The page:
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What Could Be Greater Than Our Sin?


Still 'fine-tuning' our process. You can get to the original article HERE

NOTE: THIS ARTICLE is a reprint from the blog of reverend Kevin Rogers of New Song Church in Windsor, Ontario and is reproduced here for your convenience. You can visit the his blog called "The Orphan Age" HERE.


Societal norms are always changing. What one generation
forbids, the next generation may exploit. There is a place for recognizing
commonly held ethics, but there is a higher standard when it comes to what God
has in mind.


In the late 19th and early 20th
centuries, the suffrage movement took place in much of the Western world. It
was a movement to give women the right to vote and to participate more fully in
society. And it was a movement that many Christians either supported or


The battle for voting rights, according to Elaine Weiss
and other experts, drew together women across a spectrum of religious practice,
from Quakers to women active in the holiness movement who saw social reform as
a means of testifying to their pursuit of holiness


That’s the thing about social justice– people may make an
inspiring case from Scripture for a noble cause, but there will others that
resist the change and also appeal to Scripture. For Christians, change in
society must be shaped by a comprehensive reading of Scripture and a deep
introspection of our motives.


Around 1910, Julia H. Johnston penned the words,
“Grace Greater Than Our Sin.” This hymn is a commentary on Romans 5,
particularly on Romans 5:20b, which says: “But where sin abounded, grace did
much more abound.” Considering that many women were forbidden to teach, preach,
or pray in “promiscuous” (mixed gender) gatherings, writing a
commentary on scripture would also be, most likely, not tolerated. However, the
medium of hymn writing was utilized by women like Johnston in order to circumvent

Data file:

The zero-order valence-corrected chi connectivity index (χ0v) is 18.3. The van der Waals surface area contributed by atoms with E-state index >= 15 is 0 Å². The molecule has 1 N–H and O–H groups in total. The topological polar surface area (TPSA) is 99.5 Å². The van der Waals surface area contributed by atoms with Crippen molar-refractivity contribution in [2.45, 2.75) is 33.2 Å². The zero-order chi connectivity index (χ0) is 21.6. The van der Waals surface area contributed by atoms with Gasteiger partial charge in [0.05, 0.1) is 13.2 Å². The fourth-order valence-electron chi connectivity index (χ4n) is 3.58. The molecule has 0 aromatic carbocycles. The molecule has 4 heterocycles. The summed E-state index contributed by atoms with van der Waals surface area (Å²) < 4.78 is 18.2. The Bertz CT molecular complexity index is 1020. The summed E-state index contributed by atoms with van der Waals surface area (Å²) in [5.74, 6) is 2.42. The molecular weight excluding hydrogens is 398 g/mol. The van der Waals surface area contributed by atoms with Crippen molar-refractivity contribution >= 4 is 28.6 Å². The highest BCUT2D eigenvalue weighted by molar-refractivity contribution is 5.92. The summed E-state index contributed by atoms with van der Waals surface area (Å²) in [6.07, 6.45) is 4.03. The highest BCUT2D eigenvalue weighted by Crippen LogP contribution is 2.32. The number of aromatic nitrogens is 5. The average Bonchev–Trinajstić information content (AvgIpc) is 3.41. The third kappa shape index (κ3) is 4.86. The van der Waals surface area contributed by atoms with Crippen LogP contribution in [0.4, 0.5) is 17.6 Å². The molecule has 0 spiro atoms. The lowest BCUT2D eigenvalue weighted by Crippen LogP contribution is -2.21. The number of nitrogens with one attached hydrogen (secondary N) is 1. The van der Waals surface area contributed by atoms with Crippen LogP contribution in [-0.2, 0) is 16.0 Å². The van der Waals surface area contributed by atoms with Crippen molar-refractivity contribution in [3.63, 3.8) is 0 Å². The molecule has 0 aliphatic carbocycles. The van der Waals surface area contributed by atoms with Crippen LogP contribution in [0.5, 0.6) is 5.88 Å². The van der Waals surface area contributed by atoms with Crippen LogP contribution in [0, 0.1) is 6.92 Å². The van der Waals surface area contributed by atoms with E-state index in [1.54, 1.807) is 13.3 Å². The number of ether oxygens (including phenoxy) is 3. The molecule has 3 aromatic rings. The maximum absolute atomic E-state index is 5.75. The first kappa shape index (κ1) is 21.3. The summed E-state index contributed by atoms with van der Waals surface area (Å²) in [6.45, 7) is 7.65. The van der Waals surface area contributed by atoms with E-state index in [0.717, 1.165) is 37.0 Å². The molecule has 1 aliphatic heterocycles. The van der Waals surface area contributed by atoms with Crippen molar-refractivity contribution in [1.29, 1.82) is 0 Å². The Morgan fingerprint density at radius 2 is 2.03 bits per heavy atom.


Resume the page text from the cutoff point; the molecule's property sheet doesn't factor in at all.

societal norms.


While society in general and religious society in particular
frowned upon women having a public teaching ministry, Julia was faithful to a
higher call and put her message into a song. She took the grace she had
received from God and found a way to communicate it. Listen the deep, biblical
introspection found it these words.


Julia Johnston wrote,

Marvelous grace of our loving Lord,
Grace that exceeds our sin and our guilt!
Yonder on Calvary’s mount out-poured–
There where the blood of the Lamb was spilt.

Grace, grace, God’s grace,
Grace that will pardon and cleanse within;
Grace, grace, God’s grace,
Grace that is greater than all our sin!

Sin and despair, like the sea-waves cold,
Threaten the soul with infinite loss;
Grace that is greater– yes, grace untold–
Points to the Refuge, the mighty Cross.

Marvelous, infinite, matchless grace,
Freely bestowed on all who believe!
All who are longing to see His face,
Will you this moment His grace receive?

Grace, grace, God’s grace,
Grace that will pardon and cleanse within;
Grace, grace, God’s grace,
Grace that is greater than all our sin!


The hope that all Christians rest in is the idea that God’s
grace will not be stopped by our slow learning. Where sin abounds, grace much
more abounds.


That’s one more thing that’s amazing about grace. Grace is
counter cultural. When the world is against something good, grace finds a way
to make it happen. The world and sometimes the church can get the right and
wrong things mixed up and grace moves in pure hearts to restore the good.


There’s something I note in the title of this hymn, and its’
reoccurring them. This is not just aimed at individual conscience, but to the
shared sin that God’s grace is greater than. Not just grace that is greater
than all my sin, but our sin.


How does God’s grace conquer our collective sin?


See also....
Israel at War: The Media Battlefield – Briefing #9

[2] Daniel Brink Towner | Julia Harriette Johnston, ©
Words: Public Domain; Music: Public Domain

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